The stick most often taken to Forlan’s United spell is his goalscoring record – 17 in 98 appearances.
It’s hardly unfair to judge a forward on his goals return, but in Forlan’s case, context is required. Only a little over a third of those appearances came from the start. Of the 98 times he earned an appearance bonus, 61 were as sub, with 43 of those cameos involving less than 20 minutes’ work. Forlan had less than 10 minutes to impress on 16 of those occasions.
Some players, forwards especially, simply do not thrive coming off the bench. Others do. Solskjaer in an obvious example. Jermain Defoe, Kanu and Javier Hernandez also forged reputations as goalscoring substitutes, regardless of whether or not they relished the super-sub tag.
Only five of Forlan’s goals came from his 61 substitute appearances. Conversely, played from the off, the striker’s ratio was a goal every three starts. Hardly prolific, but certainly more creditable.
But Forlan found starting opportunities hard to come by during his two and a half years at Old Trafford. Ferguson signed the then-22-year-old to replace Andy Cole, who a few weeks previously had been shuffled out of the door in the direction of Blackburn, with Dwight Yorke thrown down the same path during the following summer.
But in Forlan’s way still stood Solskjaer and Ruud van Nistelrooy, and the pair were flying while Forlan attempted to find his feet. Solskjaer was halfway through his sixth season, which also happened to be his most prolific thanks to a return of 25 goals. Van Nistelrooy was only months into his United career, but the Dutchman already had his feet well and truly under the table, with 24 goals to his name before Forlan signed his United contract on January 23, 2002.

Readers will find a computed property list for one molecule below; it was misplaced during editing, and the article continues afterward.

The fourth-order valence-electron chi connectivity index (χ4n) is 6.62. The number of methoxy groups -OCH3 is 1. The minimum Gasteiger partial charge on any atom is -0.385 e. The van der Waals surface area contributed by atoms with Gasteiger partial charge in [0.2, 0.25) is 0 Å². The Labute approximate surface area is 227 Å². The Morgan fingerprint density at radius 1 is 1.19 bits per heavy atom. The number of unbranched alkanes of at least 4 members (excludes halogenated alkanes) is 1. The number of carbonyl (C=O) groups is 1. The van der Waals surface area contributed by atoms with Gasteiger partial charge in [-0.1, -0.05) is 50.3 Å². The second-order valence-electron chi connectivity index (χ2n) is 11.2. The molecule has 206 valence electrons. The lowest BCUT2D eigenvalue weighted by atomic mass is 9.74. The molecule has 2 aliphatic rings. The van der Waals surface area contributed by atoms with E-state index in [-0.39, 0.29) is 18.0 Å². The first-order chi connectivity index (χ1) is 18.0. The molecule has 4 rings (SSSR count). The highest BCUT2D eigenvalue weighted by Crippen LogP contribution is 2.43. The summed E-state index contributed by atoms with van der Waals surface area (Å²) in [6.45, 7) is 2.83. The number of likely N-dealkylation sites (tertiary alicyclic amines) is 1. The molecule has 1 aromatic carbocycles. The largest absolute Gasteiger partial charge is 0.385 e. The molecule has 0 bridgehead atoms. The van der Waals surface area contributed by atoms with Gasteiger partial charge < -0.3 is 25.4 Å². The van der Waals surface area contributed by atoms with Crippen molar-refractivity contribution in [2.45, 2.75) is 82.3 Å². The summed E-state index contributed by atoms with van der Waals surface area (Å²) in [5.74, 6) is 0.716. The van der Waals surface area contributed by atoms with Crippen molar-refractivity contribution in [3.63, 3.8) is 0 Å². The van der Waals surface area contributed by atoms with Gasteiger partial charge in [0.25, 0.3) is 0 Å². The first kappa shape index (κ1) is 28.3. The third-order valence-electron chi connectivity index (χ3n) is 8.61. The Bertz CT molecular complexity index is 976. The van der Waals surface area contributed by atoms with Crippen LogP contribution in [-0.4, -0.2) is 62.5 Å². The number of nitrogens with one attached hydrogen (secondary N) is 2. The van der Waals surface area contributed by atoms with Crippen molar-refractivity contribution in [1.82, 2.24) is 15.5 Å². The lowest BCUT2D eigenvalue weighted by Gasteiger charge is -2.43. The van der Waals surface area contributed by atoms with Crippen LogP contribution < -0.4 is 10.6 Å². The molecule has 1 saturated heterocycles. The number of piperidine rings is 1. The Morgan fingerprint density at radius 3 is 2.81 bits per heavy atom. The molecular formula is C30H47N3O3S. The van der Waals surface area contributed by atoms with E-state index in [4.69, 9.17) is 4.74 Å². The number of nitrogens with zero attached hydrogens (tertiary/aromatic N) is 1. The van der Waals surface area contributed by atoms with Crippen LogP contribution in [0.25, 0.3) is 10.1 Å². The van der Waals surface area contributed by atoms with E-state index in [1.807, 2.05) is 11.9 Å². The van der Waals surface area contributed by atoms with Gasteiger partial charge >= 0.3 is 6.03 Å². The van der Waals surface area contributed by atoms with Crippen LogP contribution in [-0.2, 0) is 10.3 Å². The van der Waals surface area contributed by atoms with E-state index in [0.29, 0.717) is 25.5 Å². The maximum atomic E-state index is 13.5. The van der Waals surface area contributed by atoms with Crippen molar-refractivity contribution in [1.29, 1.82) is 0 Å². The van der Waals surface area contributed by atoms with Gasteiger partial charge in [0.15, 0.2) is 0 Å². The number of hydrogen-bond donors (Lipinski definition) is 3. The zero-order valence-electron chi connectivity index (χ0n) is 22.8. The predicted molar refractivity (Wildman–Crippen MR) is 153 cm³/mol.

In Ferguson’s words, new boy Forlan “ran up against the problem of Ruud’s singularity”. The manager elaborated in his autobiography: “Ruud wanted to be the number one finisher, that was his nature. Diego Forlan didn’t register on his radar at all, so when you put the two of them out there, there was zero chemistry.
“Diego was better with a partner. But he scored some priceless goals. He was a good player and a terrific pro.”
Not only was Forlan facing the task of dislodging two of United’s most popular strikers in recent memory while both were in top form, the Uruguayan arrived at a time when Ferguson was looking to adapt his system. United were moving away from their traditional 4-4-2 in preference for a lone striker – Van Nistelrooy.
Solskjaer at least could play wide, but United’s evolution left Forlan firmly in role as Van Nistelrooy’s back-up. As many South Americans tend to, Forlan needed patience to adapt to the English game and he was having to do so on scraps of playing time.
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Forlan’s first half-season at the club saw him make seven starts and 11 substitute appearances, but the striker finished the campaign goalless, with United trophyless. His dry start looked even worse in comparison to Van Nistelrooy and Solskjaer’s goalscoring exploits, and by the time the barren run had reached 26 appearances, his critics were merciless.